Walked Today: 4.1 mi / Camino2022: 204 mi.

The rain had stopped when we left our room and walked through one of the Manzilla de Las Mulas gates this morning, then rejoined the Camino.

Massive gates and huge surviving walls surround the fortified town.
back on the Camino
colorful corn fields replaced our usual wheat fields today

The path ran parallel to a busy road and shortly became the shoulder of the busy road. Our plan today was to walk to the next village, Puente de Villarente, then get a taxi or bus into Leon. The path into Leon is not very interesting with multiple road crossings, industrial and highways, none adding much to the experience, so it seemed like a good section to skip.

too close for comfort

A half mile short of our destination, we spotted a bus stop, occupied by two pilgrims. Jim walked over to them an inquired about the bus schedule. They replied, “the bus to Leon arrives in 10 minutes.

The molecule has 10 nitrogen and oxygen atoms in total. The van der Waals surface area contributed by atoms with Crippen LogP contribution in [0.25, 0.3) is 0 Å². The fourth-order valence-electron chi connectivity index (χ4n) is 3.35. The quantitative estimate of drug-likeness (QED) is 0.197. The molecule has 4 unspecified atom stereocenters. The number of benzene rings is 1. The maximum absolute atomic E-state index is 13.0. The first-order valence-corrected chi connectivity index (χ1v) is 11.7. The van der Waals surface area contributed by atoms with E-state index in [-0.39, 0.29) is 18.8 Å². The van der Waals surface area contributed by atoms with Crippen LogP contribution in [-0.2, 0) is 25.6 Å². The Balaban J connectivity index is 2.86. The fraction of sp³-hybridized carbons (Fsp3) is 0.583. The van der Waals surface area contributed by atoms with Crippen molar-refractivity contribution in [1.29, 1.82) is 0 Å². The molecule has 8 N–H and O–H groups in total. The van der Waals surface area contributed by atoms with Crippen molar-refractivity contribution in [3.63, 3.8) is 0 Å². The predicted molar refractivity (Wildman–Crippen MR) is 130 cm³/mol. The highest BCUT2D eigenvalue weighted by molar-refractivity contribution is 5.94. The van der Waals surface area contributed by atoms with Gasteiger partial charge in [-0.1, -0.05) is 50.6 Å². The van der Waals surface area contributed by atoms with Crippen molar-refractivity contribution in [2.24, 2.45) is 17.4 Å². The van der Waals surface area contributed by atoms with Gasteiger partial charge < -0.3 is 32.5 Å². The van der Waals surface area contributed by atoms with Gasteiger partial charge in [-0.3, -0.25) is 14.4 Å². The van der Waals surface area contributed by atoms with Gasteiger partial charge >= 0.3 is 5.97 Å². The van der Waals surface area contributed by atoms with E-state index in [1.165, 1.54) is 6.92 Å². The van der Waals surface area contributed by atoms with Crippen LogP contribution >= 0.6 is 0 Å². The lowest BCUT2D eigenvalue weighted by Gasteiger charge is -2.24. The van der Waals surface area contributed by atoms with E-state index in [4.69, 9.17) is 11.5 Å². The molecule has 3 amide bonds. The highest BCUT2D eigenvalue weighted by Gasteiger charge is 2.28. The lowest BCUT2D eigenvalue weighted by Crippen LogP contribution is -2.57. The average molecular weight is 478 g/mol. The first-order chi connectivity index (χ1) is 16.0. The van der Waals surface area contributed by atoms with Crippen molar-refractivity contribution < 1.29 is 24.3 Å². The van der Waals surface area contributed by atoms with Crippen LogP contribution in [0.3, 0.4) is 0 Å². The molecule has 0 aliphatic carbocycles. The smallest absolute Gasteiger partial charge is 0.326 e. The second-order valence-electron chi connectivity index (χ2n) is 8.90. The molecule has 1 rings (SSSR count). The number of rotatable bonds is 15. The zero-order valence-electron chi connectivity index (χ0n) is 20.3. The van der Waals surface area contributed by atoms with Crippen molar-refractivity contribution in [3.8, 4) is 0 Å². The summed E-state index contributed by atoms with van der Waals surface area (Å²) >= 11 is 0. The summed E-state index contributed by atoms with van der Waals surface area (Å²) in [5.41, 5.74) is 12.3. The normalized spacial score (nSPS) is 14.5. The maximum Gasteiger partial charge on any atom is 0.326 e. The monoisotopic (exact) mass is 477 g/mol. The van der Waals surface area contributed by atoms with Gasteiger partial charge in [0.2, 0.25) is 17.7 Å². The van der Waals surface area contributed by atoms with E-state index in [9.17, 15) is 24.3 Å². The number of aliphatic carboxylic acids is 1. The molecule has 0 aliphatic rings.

“opportunistic pilgrim collaboration”

So, opportunistic pilgrims that we are, we joined our fellow opportunists and boarded the bus …

bus riding is an unfamiliar exercise for us, but much appreciated at times

…and enjoyed our 15 minute ride into Leon (1.45€ each).

masked bandits…. or just pilgrims doing what required

Walking into Leon (and out) has never been much fun but walking in and around the center of Leon is a pure delight. We really love this place.

An interesting display just after walking into city center
pedestrian friendly sidewalks and walk streets throughout…
…. colorful, well maintained, architecturally diverse buildings and shops of all kinds
a park near our hotel, El Boccolino

We walked the 3/4 mile from the bus station to our hotel, grabbing breakfast along the the way. Our room was ready and we checked in immediately.

our room
the view from one of our room windows

First item on the agenda was to go to Valor, a restaurant specializing in churros, Linda’s favorite. We also added some tasty sandwiches and called it lunch.

Valor churros are to die for